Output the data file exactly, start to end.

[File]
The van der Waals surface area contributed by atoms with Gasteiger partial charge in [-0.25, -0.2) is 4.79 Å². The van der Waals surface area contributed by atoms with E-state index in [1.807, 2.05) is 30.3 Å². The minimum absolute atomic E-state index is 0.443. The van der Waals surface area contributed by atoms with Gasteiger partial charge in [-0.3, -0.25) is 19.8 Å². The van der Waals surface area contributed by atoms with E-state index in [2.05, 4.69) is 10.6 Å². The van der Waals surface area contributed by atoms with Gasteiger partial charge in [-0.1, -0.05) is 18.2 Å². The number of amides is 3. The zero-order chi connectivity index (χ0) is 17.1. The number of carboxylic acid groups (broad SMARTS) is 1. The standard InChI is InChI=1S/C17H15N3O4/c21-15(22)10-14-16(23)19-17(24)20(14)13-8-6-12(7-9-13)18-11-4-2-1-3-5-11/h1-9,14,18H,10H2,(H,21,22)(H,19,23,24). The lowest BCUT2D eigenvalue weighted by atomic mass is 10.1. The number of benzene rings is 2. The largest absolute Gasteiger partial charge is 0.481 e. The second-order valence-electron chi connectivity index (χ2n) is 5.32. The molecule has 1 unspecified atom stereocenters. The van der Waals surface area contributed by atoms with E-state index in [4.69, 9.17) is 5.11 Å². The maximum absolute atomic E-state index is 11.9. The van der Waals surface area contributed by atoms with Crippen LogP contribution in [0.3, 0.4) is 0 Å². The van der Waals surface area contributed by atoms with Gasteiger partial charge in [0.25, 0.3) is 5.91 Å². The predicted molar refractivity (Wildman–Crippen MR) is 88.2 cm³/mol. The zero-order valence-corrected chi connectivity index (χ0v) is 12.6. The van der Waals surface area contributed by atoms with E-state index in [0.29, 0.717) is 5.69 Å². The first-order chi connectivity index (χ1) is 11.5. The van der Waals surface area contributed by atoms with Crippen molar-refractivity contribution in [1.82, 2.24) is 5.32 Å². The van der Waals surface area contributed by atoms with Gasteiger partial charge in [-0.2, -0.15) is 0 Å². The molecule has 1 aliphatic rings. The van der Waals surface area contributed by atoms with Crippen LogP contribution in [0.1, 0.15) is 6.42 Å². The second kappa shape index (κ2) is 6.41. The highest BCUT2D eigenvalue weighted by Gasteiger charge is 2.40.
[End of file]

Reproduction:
The van der Waals surface area contributed by atoms with Gasteiger partial charge in [-0.25, -0.2) is 4.79 Å². The van der Waals surface area contributed by atoms with E-state index in [1.807, 2.05) is 30.3 Å². The minimum absolute atomic E-state index is 0.443. The van der Waals surface area contributed by atoms with Gasteiger partial charge in [-0.3, -0.25) is 19.8 Å². The van der Waals surface area contributed by atoms with E-state index in [2.05, 4.69) is 10.6 Å². The van der Waals surface area contributed by atoms with Gasteiger partial charge in [-0.1, -0.05) is 18.2 Å². The number of amides is 3. The zero-order chi connectivity index (χ0) is 17.1. The number of carboxylic acid groups (broad SMARTS) is 1. The standard InChI is InChI=1S/C17H15N3O4/c21-15(22)10-14-16(23)19-17(24)20(14)13-8-6-12(7-9-13)18-11-4-2-1-3-5-11/h1-9,14,18H,10H2,(H,21,22)(H,19,23,24). The lowest BCUT2D eigenvalue weighted by atomic mass is 10.1. The number of benzene rings is 2. The largest absolute Gasteiger partial charge is 0.481 e. The second-order valence-electron chi connectivity index (χ2n) is 5.32. The molecule has 1 unspecified atom stereocenters. The van der Waals surface area contributed by atoms with E-state index in [4.69, 9.17) is 5.11 Å². The maximum absolute atomic E-state index is 11.9. The van der Waals surface area contributed by atoms with Crippen LogP contribution in [0.3, 0.4) is 0 Å². The van der Waals surface area contributed by atoms with Gasteiger partial charge in [0.25, 0.3) is 5.91 Å². The predicted molar refractivity (Wildman–Crippen MR) is 88.2 cm³/mol. The zero-order valence-corrected chi connectivity index (χ0v) is 12.6. The van der Waals surface area contributed by atoms with E-state index in [0.29, 0.717) is 5.69 Å². The first-order chi connectivity index (χ1) is 11.5. The van der Waals surface area contributed by atoms with Crippen molar-refractivity contribution in [1.82, 2.24) is 5.32 Å². The van der Waals surface area contributed by atoms with Gasteiger partial charge in [-0.2, -0.15) is 0 Å². The molecule has 1 aliphatic rings. The van der Waals surface area contributed by atoms with Crippen LogP contribution in [0.1, 0.15) is 6.42 Å². The second kappa shape index (κ2) is 6.41. The highest BCUT2D eigenvalue weighted by Gasteiger charge is 2.40.